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Master Syllabus

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Administrative Unit: Nursing Department
Course Prefix and Number: NURS 212
Course Title: Pharmacology for Nursing
Number of:
Credit Hours 3
Lecture Hours 3
Lab Hours 0
Catalog Description:

This course is designed to provide the nursing student with a sound basis for the clinical application of pharmacology. The basics of core drug knowledge, including pharmacotherapeutics, pharmacodynamics and pharmacokinetics, with patient-related variables affecting pharmacotherapy are presented. Emphasis is placed on learning drug classification by categories affecting various body systems and disease states. Legal aspects of drug administration, including nursing safeguards are included. Lab fees may apply. Prerequisites: For Associate in Nursing (ASN) students only: Prerequisite: Admission to Nursing Program, NURS 209 and NURS 210. Co-requisite: NURS 211. For Day students: Prerequisite: Math 150.

Prerequisite(s) / Corequisite(s):

For Associate in Nursing (ASN) students only: Prerequisite: Admission to Nursing Program, NURS 209 and NURS 210. Co-requisite: NURS 211. For Day students: Prerequisite: Math 150

Course Rotation for Day Program:

Offered Spring (1st 8 weeks) and Summer (8 weeks)  for ASN; Second semester (BSN)

Text(s): Most current editions of the following:

Pharmacology and the Nursing Process (7th edition)
By Lilley, L., Rainforth Collins, S. & Snyder, J. (Mosby: Elsevier)
Course Learning Outcomes
  1. Discuss the collection of biopsychosocial data with emphasis on pharmacological therapies.
  2. Describe cultural implications with pharmacological therapies.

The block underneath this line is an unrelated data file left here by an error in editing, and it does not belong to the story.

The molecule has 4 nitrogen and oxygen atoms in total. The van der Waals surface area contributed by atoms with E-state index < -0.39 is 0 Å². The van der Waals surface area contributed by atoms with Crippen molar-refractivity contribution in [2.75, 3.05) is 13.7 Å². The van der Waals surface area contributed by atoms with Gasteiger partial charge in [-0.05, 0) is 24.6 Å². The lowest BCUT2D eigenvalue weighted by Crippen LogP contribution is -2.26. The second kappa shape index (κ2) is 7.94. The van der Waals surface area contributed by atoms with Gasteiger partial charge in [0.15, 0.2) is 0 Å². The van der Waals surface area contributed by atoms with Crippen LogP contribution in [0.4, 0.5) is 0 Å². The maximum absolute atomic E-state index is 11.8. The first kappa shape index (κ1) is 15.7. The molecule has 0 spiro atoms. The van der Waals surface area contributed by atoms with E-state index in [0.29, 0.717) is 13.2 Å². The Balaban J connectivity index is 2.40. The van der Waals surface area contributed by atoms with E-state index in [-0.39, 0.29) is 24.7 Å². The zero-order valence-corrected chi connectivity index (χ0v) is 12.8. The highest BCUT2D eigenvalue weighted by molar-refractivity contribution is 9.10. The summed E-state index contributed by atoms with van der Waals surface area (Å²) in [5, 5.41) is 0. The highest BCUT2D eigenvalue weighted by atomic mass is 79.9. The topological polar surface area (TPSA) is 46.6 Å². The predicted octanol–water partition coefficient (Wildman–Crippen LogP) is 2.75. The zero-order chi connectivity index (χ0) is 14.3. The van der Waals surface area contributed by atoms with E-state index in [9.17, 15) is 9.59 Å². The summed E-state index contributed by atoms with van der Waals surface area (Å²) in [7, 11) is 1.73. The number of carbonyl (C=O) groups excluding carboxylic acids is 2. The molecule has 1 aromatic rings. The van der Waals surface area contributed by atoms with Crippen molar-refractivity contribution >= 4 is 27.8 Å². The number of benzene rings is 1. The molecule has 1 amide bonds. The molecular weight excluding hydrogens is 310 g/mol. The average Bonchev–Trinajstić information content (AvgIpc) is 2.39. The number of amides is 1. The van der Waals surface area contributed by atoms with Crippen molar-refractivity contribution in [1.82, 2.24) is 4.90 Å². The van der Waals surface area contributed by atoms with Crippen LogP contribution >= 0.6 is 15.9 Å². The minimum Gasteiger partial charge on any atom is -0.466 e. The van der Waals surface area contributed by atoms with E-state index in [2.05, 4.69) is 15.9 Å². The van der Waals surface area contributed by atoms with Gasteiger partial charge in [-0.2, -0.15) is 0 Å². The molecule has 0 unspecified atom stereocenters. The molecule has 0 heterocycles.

3. Discuss the nursing process in planning pharmacological therapies.
  4. Describe nursing collaboration within the multidisciplinary health care team for safe pharmacological therapies.
  5. Discuss teaching and learning to improve patient outcomes with an emphasis on safety and the various pharmacological therapies.
  6. Interpret the nursing process with emphasis on pharmacological therapies.
  7. Interpret professional behaviors valued by nursing with an emphasis on pharmacological therapies and safety in clinical practice.
  8. Choose evidenced-based nursing knowledge to guide practice with an emphasis on pharmacological therapies.
  9. Interpret the nursing process in a responsible, accountable and ethical manner with an emphasis on safety while managing pharmacological therapies.
  10. Discuss principles of therapeutic communication within the nurse-patient relationship with an emphasis on safe pharmacological therapies.
Major Topics/Skills to be Covered:
  • Pharmacological terminology.
  • Critical thinking skills with regards to the medication administration rights in order to safely manage the medication administration process. 
  • Medication-specific knowledge and patient learning principles regarding patient medication regimes.
  • Classification system(s) of drugs
  • Nurse's legal and ethical responsibilities in medication administration.
  • Authoritative sources for drug information. 
  • Actions, indications, precautions, pharmacokinetics, pharmacodynamics and nursing management of medications affecting major body systems. 
  • Nursing process as it relates to medication administration in different patient care situations.
  • Safety in regards to medication administration
  • Generic and trade names of drug products.

Recommended maximum class size for this course: 40

Library Resources:

Online databases are available at You may access them from off-campus using your CougarTrack login and password when prompted.

Prepared by: Faye Fairchild Date: April 11, 2015
NOTE: The intention of this master course syllabus is to provide an outline of the contents of this course, as specified by the faculty of Columbia College, regardless of who teaches the course, when it is taught, or where it is taught. Faculty members teaching this course for Columbia College are expected to facilitate learning pursuant to the course learning outcomes and cover the subjects listed in the Major Topics/Skills to be Covered section. However, instructors are also encouraged to cover additional topics of interest so long as those topics are relevant to the course's subject. The master syllabus is, therefore, prescriptive in nature but also allows for a diversity of individual approaches to course material.

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